Yesterday, my faith in humanity was restored.
I had spent the day in Boston, walking around Copley Square and through the Public Garden, alongside the harbor and in and out of the winding North End streets. To appease the stifling heat, I ordered a small watermelon slush from Mike’s Pastry – which by the way, was horribly bland – and roamed back towards the T at Government Center through the farmer’s market outside Faneuil Hall.
I was en route back home, with my faithful companion and map guru, PD, when we hit an odd, three police car detour on Rt. 30. Forced to navigate unfamiliar Weston roads, we decided it was best to follow the car in front of us. After about 15 minutes, we came to a fork in the road and the man driving ahead stopped and got out of his car. “I figure you’re following me, and I just wanted to tell you that I’m about to take a left here. I didn’t want you to follow me and get lost, so all you need to do is take a right and that road will take you right back to where you need to be.” Nice, right?
PD turned to me as we thanked him and muttered, “We should offer him a cannoli;” knowing herself too well, she had bought two extra cannoli for later. I looked down to glance at the neatly packaged, white and blue pastry box sitting between our seats. Yet we both agreed that the window had passed – plus, we needed to bring home dessert for my parents.
This got me thinking about food as kind of gesture – a gesture of kindness and thanks. Think about it. When you go to visit friends for dinner, you bring a bottle of wine. If you know a neighbor is having a rough day, you bring them a fresh piece of pie. If you invite someone to come over for dinner, you want to share a part of yourself with them.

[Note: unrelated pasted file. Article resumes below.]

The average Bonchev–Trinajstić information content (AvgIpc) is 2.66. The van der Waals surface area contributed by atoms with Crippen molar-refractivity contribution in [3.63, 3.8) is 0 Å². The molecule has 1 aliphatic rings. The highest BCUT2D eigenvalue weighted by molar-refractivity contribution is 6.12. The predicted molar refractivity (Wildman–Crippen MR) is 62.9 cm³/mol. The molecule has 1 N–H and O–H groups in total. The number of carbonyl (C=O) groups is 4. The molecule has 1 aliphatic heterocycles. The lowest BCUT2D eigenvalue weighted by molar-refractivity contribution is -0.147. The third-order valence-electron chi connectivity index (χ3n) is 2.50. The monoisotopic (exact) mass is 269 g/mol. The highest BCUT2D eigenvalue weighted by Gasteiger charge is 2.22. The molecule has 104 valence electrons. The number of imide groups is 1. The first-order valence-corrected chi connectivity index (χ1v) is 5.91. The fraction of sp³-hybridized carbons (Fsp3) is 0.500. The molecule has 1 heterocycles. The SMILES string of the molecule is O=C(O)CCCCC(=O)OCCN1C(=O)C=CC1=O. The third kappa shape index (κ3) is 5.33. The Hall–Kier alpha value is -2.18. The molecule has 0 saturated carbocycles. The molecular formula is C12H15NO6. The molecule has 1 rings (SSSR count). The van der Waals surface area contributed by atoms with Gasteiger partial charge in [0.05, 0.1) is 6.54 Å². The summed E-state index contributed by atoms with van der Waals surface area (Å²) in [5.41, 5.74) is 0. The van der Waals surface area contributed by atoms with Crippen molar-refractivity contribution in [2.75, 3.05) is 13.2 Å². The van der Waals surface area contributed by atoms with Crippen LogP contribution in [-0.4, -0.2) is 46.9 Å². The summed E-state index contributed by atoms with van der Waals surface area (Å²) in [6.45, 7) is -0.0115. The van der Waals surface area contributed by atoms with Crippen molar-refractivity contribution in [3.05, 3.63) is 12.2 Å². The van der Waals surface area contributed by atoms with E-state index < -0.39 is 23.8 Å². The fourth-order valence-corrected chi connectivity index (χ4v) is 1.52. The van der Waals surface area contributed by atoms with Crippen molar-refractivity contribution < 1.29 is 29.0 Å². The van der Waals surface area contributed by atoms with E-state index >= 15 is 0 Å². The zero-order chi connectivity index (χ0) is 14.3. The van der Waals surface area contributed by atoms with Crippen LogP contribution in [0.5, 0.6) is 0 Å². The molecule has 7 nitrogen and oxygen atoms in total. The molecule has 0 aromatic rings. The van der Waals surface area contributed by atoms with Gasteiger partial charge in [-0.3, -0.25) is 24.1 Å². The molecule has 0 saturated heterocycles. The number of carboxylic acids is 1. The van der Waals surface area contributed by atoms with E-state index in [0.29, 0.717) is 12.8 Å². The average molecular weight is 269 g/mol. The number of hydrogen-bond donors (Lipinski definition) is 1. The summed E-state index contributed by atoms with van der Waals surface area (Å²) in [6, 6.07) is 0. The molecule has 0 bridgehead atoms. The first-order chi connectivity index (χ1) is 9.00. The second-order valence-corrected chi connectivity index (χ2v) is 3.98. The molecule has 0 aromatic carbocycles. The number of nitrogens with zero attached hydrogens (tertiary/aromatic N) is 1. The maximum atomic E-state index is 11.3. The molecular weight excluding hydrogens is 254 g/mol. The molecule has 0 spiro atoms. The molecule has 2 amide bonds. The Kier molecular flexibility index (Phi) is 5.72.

When I was working in Wellesley, the owner of Captain Mardens used to come in to order meats. One day, I ventured over to pick up some sodas for the boys, and found myself face to face with the owner, Kim. I complimented his array of seafood – especially the scallops, which I wanted to cook for my parents’ anniversary that night. “Take some home,” he said, putting eleven fresh, jumbo scallops in a brown bag. “Really?” I exclaimed. “Yes, take them, here,” he insisted. That night I made a mustard viniagrette, dressed the scallops and strung them on skewers with halved, fresh apricots. They came off the grill, juicy and smokey, the perfect end to their special day.
An act of kindness can come in a small package. Sometimes in the shape of a muffin, other times as an unexpected anniversary dinner. Next time, we’ll order three cannoli’s just in case.
P.S. The following article is from O Magazine and is about the “art of the omelet” – a bit of an ironic tribute to my first entry.